1.2 Objectives of the study:
Secure VPN is the cost effective means to achieve the following.
1.3 Significance of the study:
This project enlightens readers and would serve as bedrock for computer network and information control in a computer Network environment. As for a well-designed VPN, the project has the following significance:
And the following features are incorporate:
1.4 Scope of the Study:
This study will cover the following features, design and demonstration of:
1.5 Limitations of the study:
The design of Secure VPN is an enterprise network Project that leverages the use of enterprise facilities and network infrastructures available to the organization. In this project most of these facilities are not present rather simulator is used to achieve relevant features. This research ought to cover a wide area but unable to do so due to the following limitations
Finance: The cost of acquiring network equipments is high, and as a student, I was unable to afford all the financial requirements of the research study.
Time: The period of time allowed for this project was small. A project of this nature need more time for complete investigation and research to be conducted. More so, studies and examinations are being combined which does not allow complete dedication to the project. Therefore the following may not be achieved in this academic project.
1.6 Definition of terms:
LEASED LINES: These are usually referred to as a point –to –point or dedicated connection. A leased line is a pre-established WAN communications path that goes from the CPE through the DCE switch, then over to the CPE of the remote site. The CPE enables DTE communicate at any time with no cumbersome setup procedures to muddle through before transmitting data. It uses synchronous serial lines up to 45Mbps. HDLC and PPP encapsulations are frequently used on leased lines
ROUTER A Network layer mechanism, either software or hardware, using one or more metrics to decide on the best path to use for transmission of network traffic. Sending packets between Networks by routers are based on the information provided on Network layers. Historically, this device has sometimes been called a gateway.
ACCESS RATE Defines the bandwidth rate of the circuit. For example, the access rate of a T1 circuit is 1.544Mbps. In Frame Relay and other technologies, there may be a fractional T1 connection-256Kbps, for example- however, the access rate and clock rate are still 1.544Mbps.
ATM Asynchronous Transfer Mode: The international standard, identified by fixed-length 53-byte cells, for transmitting cells in multiple service systems, such as voice, video, or data. Transit delays are reduced because the fixed-length cells permit processing to occur in the hardware.
ATM is designed to maximize the benefits of high-speed transmission media, such as SONET, E3, and T3
BANDWIDTH. The gap between the highest and lowest frequencies employed by network signals, more commonly, it refers to the rated throughput capacity of a network protocol or medium bursting. Some technologies, including ATM and Frame Relay, are considered burst able. This means that user data can exceed the bandwidth normally reserved for the connection; however, this cannot exceed the port speed. An example of this would be a 128Kbps Frame Relay CIR on a T1- depending on the vendor, it may be possible to send more than 128Kbps for a short time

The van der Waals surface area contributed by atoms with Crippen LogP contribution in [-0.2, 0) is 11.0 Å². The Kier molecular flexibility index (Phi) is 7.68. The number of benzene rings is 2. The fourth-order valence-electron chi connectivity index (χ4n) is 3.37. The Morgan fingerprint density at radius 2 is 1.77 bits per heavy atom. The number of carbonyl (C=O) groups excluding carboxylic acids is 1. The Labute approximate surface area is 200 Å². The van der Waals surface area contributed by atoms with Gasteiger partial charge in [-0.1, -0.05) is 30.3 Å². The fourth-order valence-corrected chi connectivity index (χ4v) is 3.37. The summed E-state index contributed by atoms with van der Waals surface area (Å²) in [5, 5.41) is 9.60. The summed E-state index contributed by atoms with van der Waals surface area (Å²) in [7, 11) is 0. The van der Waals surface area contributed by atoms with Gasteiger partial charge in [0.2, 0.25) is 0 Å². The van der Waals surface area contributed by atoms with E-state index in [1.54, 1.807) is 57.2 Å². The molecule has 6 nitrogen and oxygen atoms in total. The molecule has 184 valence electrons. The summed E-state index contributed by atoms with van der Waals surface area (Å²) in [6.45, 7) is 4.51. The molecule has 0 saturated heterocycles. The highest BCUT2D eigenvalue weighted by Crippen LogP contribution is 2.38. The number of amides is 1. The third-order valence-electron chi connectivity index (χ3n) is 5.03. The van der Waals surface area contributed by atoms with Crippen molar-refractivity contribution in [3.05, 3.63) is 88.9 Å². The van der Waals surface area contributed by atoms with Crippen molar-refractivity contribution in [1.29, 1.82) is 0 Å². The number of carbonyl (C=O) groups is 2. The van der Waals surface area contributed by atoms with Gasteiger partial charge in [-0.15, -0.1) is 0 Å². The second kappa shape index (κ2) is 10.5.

Class A Network Part of the Internet Protocol hierarchical addressing scheme. Class A networks have only 8 bits for defining networks and 24 bits for defining hosts and subnets on each network.
Class B Network Part of the Internet Protocol hierarchical addressing scheme. Class B networks have 16 bits for defining networks and 16 bits for defining hosts and subnets on each network.
Class C Network Part of the Internet Protocol hierarchical addressing scheme. Class C networks have 24 bits for defining networks and only 8 bits for defining hosts and subnets on each network.
COLLISION DOMAIN The network area in Ethernet over which frames that have collided will be detected. Collisions are propagated by hubs and repeaters, but not by LAN switches, routers, or bridges.
DCE data communications equipment (as defined by the EIA) or data circuit-terminating equipment (as defined by the ITU-T): The mechanisms and links of a communications network that make up the network portion of the user-to-network interface, such as modems. The DCE supplies the physical connection to the network, forwards traffic, and provides a clocking signal to synchronize data transmission between DTE and DCE devices.
DHCP Dynamic Host Configuration Protocol: DHCP is a superset of the BootP protocol. This means that it uses the same protocol structure as BootP, but it has enhancements added. Both of these protocols use servers that dynamically configure clients when requested. The two major enhancements are address pools and lease times
DTE data terminal equipment: Any device located at the user end of a user-network interface serving as a destination, a source, or both. DTE includes devices such as multiplexers, routers, protocol translators, and computers. The connection to a data network is made through data communication equipment (DCE) such as a modem, using the clocking signals generated by that device.